Guilty plea in trophy elk-poaching case

Karthaus , Pa. — A Bellefonte man has been sentenced to spend up to 18 months in jail and pay more than $20,000 in fines and costs after pleading guilty Wednesday to poaching three bull elk, one of them among the largest on record in Pennsylvania.

Frank Gordo Buchanan Jr., 25, pleaded guilty Wednesday to three counts of unlawful taking of big game, and one count each of unlawful taking of game, unlawful use of a vehicle to take game, and unlawful use of an artificial light to take game.

As part of the plea agreement accepted by Magisterial District Judge Jerome M. Nevling, of Kylertown, Buchanan will spend three to 18 months in the Clearfield County Jail and pay $9,550 in fines. Additionally, he is responsible for paying $11,500 in replacement costs for the poached elk, two of which are classified as trophy-class animals.

Two other men charged in the incident waived their rights to preliminary hearings on charges, sending their cases to county court. If they are convicted of unlawful taking of big game, they, too, would be required to contribute to replacement costs.

The charges against Buchanan stem from two nights of poaching in the same area of Karthaus Township, Clearfield County, in September. Buchanan had admitted to shooting all three elk.

The largest of the three bulls had a 10- by 9-point non-typical rack that initially was measured at 432 7/8 inches, based on standards set forth by the Boone & Crockett big-game scoring program. At that score, and if the bull had been legally harvested, it would rank as Pennsylvania’s third-largest bull elk ever.

The other two illegally killed bulls included a 5- by 7-point bull measuring 243 1/8 inches and a 4- by 5-point bull measuring 178 3/8 inches.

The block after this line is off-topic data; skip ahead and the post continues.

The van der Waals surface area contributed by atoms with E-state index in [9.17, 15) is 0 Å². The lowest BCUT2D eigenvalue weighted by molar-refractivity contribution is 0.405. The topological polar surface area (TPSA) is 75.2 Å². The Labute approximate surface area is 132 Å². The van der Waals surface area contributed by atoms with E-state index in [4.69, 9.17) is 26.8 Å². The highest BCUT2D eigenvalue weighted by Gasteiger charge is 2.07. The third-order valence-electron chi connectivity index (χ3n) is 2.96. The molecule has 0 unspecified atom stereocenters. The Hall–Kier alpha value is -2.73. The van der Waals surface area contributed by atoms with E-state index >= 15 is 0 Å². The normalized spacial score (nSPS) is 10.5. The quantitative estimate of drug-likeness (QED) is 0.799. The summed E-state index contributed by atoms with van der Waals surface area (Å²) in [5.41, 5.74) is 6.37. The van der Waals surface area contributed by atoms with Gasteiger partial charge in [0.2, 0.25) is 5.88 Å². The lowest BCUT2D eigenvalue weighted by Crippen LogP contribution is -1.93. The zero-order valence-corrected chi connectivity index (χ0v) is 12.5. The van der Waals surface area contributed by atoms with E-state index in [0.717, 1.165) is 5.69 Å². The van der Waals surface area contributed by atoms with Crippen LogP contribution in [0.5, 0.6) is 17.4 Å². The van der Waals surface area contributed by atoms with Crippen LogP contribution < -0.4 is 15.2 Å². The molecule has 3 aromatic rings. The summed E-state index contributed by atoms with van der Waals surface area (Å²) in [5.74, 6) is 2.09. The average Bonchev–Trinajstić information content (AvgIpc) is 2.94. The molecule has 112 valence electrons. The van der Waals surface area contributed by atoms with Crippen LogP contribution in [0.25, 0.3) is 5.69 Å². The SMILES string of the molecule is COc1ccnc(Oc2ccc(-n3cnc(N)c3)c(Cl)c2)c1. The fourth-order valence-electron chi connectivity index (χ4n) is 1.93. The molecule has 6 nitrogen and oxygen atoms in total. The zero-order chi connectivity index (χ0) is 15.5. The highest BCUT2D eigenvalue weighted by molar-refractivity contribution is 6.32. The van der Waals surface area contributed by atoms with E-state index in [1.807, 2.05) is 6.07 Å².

Game Commission Executive Director R. Matthew Hough spoke to the severity of the charges filed in the case. Hough said he is pleased the case against Buchanan was speedily resolved, and acknowledged the penalty is justified.

“Elk are an extremely important resource in Pennsylvania,” Hough said. “People travel hundreds of miles just to visit the elk range and be able to witness their majesty and the marvel of the bugling season, and those people support a lot of local businesses there. It’s no different with elk hunters. Some apply each year for a chance at an elk license, and those who are lucky enough to get one also create an economic boon for many northcentral Pennsylvania towns. In fact, the hunter who paid $41,000 for the license auctioned off by the Rocky Mountain Elk Foundation – a sum that will be used in its entirety to fund conservation efforts in Pennsylvania – was hunting the very record-book elk that was poached.

“That, right there, shows you the value of Pennsylvania elk, and reinforces the logic that the penalties for killing one illegally need to be appropriately stiff,” he said.

The first of the illegally killed bulls – the 4-by-5 – was discovered Sept. 9 by a resident nearby. The antlers had been removed, but most of the carcass was left to lay there.

Wildlife Conservation Officer Mark Gritzer initiated an investigation and extracted a 7 mm bullet from the elk’s shoulder, according to court documents filed with Nevling.